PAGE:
Within the next month or so, the Supreme Court is poised to issue its opinion in Arizona State Legislature v. Arizona State Redistricting Commission. The key question is whether state can use independent redistricting commissions (without the involvement of the legislature) to pass plans for congressional districting. The Constitution gives state legislatures the power to set the rules for congressional elections, unless Congress steps in and sets rules (as it does, for example, in requiring states to use only single member districts for congressional elections.) These independent redistricting commissions are used in other states, including California, and many were created through an initiative process which gets around the self-interest which swirls around legislatively-drawn districts. A ruling against the Arizona commission would strike a big blow against these efforts to limit partisan gerrymandering.
Well now there is an effort in Congress to blunt the effect of such a ruling if it comes. According to a Common Cause press release, “Common Cause is pleased that U.S. Reps. Dana Rohrabacher, R-CA, and Alan Lowenthal, D-CA, have introduced H.R. 2501, the Citizens’ Districts Preservation Act. This bill would preserve until after the next census congressional districts drawn by citizen-led independent and bipartisan commissions created to end gerrymandering.” See also ,this release from Reps. Rohrabacher/Lowenthal, plus an op-ed.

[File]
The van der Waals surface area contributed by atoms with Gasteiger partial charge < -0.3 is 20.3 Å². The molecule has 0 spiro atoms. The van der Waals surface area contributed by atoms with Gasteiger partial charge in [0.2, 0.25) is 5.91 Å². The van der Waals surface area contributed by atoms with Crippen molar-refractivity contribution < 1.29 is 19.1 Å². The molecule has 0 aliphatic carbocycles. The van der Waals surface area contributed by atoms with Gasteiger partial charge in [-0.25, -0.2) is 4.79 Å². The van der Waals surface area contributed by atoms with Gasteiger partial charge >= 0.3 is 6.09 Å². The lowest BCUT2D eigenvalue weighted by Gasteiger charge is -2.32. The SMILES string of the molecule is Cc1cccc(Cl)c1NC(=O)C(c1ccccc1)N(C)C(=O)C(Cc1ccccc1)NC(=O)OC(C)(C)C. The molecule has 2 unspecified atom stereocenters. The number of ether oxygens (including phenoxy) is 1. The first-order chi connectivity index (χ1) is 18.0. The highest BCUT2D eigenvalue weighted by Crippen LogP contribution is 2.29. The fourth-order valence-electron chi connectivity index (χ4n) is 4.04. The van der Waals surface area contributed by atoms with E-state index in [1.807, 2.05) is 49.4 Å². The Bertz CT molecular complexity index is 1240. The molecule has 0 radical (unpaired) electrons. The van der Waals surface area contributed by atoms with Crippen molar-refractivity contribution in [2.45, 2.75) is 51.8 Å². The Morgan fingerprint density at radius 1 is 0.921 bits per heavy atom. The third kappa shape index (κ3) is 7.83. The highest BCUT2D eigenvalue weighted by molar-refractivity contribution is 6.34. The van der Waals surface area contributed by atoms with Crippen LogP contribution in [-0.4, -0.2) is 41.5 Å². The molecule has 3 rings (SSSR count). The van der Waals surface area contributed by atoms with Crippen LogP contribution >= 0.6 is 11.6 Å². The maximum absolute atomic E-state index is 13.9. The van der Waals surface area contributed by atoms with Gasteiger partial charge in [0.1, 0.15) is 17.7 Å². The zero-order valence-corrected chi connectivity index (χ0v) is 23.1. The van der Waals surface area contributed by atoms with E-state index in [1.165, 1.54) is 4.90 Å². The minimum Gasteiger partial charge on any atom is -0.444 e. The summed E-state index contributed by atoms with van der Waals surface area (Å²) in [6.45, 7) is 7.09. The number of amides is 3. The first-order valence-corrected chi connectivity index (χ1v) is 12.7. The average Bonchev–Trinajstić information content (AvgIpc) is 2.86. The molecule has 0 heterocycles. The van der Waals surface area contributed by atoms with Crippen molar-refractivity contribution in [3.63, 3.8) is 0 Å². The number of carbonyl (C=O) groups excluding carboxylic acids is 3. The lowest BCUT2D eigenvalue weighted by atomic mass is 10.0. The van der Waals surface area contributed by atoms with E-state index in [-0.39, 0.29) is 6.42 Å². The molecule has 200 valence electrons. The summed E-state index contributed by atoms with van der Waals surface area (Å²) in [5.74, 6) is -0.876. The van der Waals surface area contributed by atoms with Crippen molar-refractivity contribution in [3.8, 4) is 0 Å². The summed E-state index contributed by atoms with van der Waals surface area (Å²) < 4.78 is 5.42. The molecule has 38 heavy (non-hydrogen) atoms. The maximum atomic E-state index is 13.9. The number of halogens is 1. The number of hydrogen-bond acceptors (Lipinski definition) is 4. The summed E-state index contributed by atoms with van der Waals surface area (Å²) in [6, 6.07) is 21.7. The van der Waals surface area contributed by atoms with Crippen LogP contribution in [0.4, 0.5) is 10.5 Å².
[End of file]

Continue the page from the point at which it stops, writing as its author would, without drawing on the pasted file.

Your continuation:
It is not clear that the bill has much chance of going anywhere in Congress (what does these days?) particularly in time to affect the next elections. The partisan incentives are all mixed up here, and vary from state to state (e.g., Republicans in CA love independent redistricting while Arizona Republicans hate it, in part given the control of each state’s legislature).
Further, there are some serious constitutional questions about this bill, if it passes. It is not clear if Congress can bless the use of redistricting commissions over the objections of state legislatures. Perhaps this bill is okay if it is seen as Congress simply approving particular congressional districts (although those districts were drawn by commissions). Perhaps there is a problem under Shelby County v. Holder‘s equal sovereignty provisions (that’s the case striking down the preclearance provisions of the Voting Rights Act applied only to some states) because this bill applies only to 6 states. There is a debate on this topic beginning on the election law listserv, although I think there is no way to know of the bill’s constitutionality at least until we read the Arizona case.
But with all the talk about whether Congress will get around an adverse Obamacare ruling if one comes, it may be the Arizona case which prompts a congressional reaction.